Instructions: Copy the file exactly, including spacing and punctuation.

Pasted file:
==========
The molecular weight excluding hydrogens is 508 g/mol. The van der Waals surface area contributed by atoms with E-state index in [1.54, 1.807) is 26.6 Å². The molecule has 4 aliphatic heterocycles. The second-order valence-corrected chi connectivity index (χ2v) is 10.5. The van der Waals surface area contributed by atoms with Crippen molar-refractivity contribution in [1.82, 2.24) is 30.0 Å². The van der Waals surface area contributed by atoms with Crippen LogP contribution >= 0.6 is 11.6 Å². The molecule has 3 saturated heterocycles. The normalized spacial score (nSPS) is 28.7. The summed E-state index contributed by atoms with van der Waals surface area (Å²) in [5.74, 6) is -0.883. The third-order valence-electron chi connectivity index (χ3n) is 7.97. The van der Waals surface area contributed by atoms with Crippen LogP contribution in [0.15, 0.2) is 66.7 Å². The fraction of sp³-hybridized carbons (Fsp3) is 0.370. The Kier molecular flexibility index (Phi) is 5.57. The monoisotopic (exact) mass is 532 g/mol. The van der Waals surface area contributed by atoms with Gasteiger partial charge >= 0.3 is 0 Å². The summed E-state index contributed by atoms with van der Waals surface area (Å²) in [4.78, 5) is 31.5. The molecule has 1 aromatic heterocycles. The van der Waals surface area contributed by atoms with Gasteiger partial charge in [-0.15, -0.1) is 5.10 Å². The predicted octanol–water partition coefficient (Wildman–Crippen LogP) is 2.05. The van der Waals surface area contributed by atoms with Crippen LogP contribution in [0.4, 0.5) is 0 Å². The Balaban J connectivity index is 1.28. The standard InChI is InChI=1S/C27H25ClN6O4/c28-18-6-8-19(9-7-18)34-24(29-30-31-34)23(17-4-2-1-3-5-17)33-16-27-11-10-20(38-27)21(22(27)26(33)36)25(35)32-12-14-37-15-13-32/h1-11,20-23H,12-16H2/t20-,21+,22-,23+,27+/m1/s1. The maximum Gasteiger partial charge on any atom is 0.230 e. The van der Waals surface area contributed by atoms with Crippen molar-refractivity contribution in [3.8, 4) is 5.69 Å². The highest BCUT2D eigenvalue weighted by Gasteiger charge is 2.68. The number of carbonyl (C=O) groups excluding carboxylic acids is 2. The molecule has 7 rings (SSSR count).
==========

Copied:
The molecular weight excluding hydrogens is 508 g/mol. The van der Waals surface area contributed by atoms with E-state index in [1.54, 1.807) is 26.6 Å². The molecule has 4 aliphatic heterocycles. The second-order valence-corrected chi connectivity index (χ2v) is 10.5. The van der Waals surface area contributed by atoms with Crippen molar-refractivity contribution in [1.82, 2.24) is 30.0 Å². The van der Waals surface area contributed by atoms with Crippen LogP contribution >= 0.6 is 11.6 Å². The molecule has 3 saturated heterocycles. The normalized spacial score (nSPS) is 28.7. The summed E-state index contributed by atoms with van der Waals surface area (Å²) in [5.74, 6) is -0.883. The third-order valence-electron chi connectivity index (χ3n) is 7.97. The van der Waals surface area contributed by atoms with Crippen LogP contribution in [0.15, 0.2) is 66.7 Å². The fraction of sp³-hybridized carbons (Fsp3) is 0.370. The Kier molecular flexibility index (Phi) is 5.57. The monoisotopic (exact) mass is 532 g/mol. The van der Waals surface area contributed by atoms with Gasteiger partial charge >= 0.3 is 0 Å². The summed E-state index contributed by atoms with van der Waals surface area (Å²) in [4.78, 5) is 31.5. The molecule has 1 aromatic heterocycles. The van der Waals surface area contributed by atoms with Gasteiger partial charge in [-0.15, -0.1) is 5.10 Å². The predicted octanol–water partition coefficient (Wildman–Crippen LogP) is 2.05. The van der Waals surface area contributed by atoms with Crippen LogP contribution in [0.4, 0.5) is 0 Å². The Balaban J connectivity index is 1.28. The standard InChI is InChI=1S/C27H25ClN6O4/c28-18-6-8-19(9-7-18)34-24(29-30-31-34)23(17-4-2-1-3-5-17)33-16-27-11-10-20(38-27)21(22(27)26(33)36)25(35)32-12-14-37-15-13-32/h1-11,20-23H,12-16H2/t20-,21+,22-,23+,27+/m1/s1. The maximum Gasteiger partial charge on any atom is 0.230 e. The van der Waals surface area contributed by atoms with Crippen molar-refractivity contribution in [3.8, 4) is 5.69 Å². The highest BCUT2D eigenvalue weighted by Gasteiger charge is 2.68. The number of carbonyl (C=O) groups excluding carboxylic acids is 2. The molecule has 7 rings (SSSR count).